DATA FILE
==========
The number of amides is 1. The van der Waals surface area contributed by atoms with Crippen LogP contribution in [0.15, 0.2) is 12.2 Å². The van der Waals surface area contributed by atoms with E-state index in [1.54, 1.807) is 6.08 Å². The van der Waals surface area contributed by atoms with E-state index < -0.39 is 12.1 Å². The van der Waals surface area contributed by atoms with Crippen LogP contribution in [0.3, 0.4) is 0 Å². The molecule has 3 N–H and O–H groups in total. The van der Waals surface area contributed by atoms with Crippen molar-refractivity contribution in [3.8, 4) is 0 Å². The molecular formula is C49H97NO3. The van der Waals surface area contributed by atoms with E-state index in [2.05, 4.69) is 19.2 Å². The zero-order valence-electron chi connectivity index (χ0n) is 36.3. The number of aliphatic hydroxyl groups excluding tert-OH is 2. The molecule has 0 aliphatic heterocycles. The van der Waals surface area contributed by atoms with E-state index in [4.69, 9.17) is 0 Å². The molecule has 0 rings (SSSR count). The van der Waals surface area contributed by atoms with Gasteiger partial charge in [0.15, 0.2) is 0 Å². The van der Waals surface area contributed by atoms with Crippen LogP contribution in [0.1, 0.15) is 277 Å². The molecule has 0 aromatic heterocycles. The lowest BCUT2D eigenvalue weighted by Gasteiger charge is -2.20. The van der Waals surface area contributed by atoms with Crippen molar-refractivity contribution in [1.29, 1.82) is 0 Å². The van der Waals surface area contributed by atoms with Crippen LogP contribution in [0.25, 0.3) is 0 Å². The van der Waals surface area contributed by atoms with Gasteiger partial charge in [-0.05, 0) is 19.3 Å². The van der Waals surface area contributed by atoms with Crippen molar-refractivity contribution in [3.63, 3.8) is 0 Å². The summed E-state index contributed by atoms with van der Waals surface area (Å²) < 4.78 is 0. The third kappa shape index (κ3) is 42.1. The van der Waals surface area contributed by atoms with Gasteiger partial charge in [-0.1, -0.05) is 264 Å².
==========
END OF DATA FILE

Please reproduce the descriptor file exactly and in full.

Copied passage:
The number of amides is 1. The van der Waals surface area contributed by atoms with Crippen LogP contribution in [0.15, 0.2) is 12.2 Å². The van der Waals surface area contributed by atoms with E-state index in [1.54, 1.807) is 6.08 Å². The van der Waals surface area contributed by atoms with E-state index < -0.39 is 12.1 Å². The van der Waals surface area contributed by atoms with Crippen LogP contribution in [0.3, 0.4) is 0 Å². The molecule has 3 N–H and O–H groups in total. The van der Waals surface area contributed by atoms with Crippen molar-refractivity contribution in [3.8, 4) is 0 Å². The molecular formula is C49H97NO3. The van der Waals surface area contributed by atoms with E-state index in [2.05, 4.69) is 19.2 Å². The zero-order valence-electron chi connectivity index (χ0n) is 36.3. The number of aliphatic hydroxyl groups excluding tert-OH is 2. The molecule has 0 aliphatic heterocycles. The van der Waals surface area contributed by atoms with E-state index in [4.69, 9.17) is 0 Å². The molecule has 0 rings (SSSR count). The van der Waals surface area contributed by atoms with Gasteiger partial charge in [0.15, 0.2) is 0 Å². The van der Waals surface area contributed by atoms with Crippen LogP contribution in [0.1, 0.15) is 277 Å². The molecule has 0 aromatic heterocycles. The lowest BCUT2D eigenvalue weighted by Gasteiger charge is -2.20. The van der Waals surface area contributed by atoms with Crippen molar-refractivity contribution in [1.29, 1.82) is 0 Å². The van der Waals surface area contributed by atoms with Crippen LogP contribution in [0.25, 0.3) is 0 Å². The van der Waals surface area contributed by atoms with Gasteiger partial charge in [-0.05, 0) is 19.3 Å². The van der Waals surface area contributed by atoms with Crippen molar-refractivity contribution in [3.63, 3.8) is 0 Å². The summed E-state index contributed by atoms with van der Waals surface area (Å²) < 4.78 is 0. The third kappa shape index (κ3) is 42.1. The van der Waals surface area contributed by atoms with Gasteiger partial charge in [-0.1, -0.05) is 264 Å².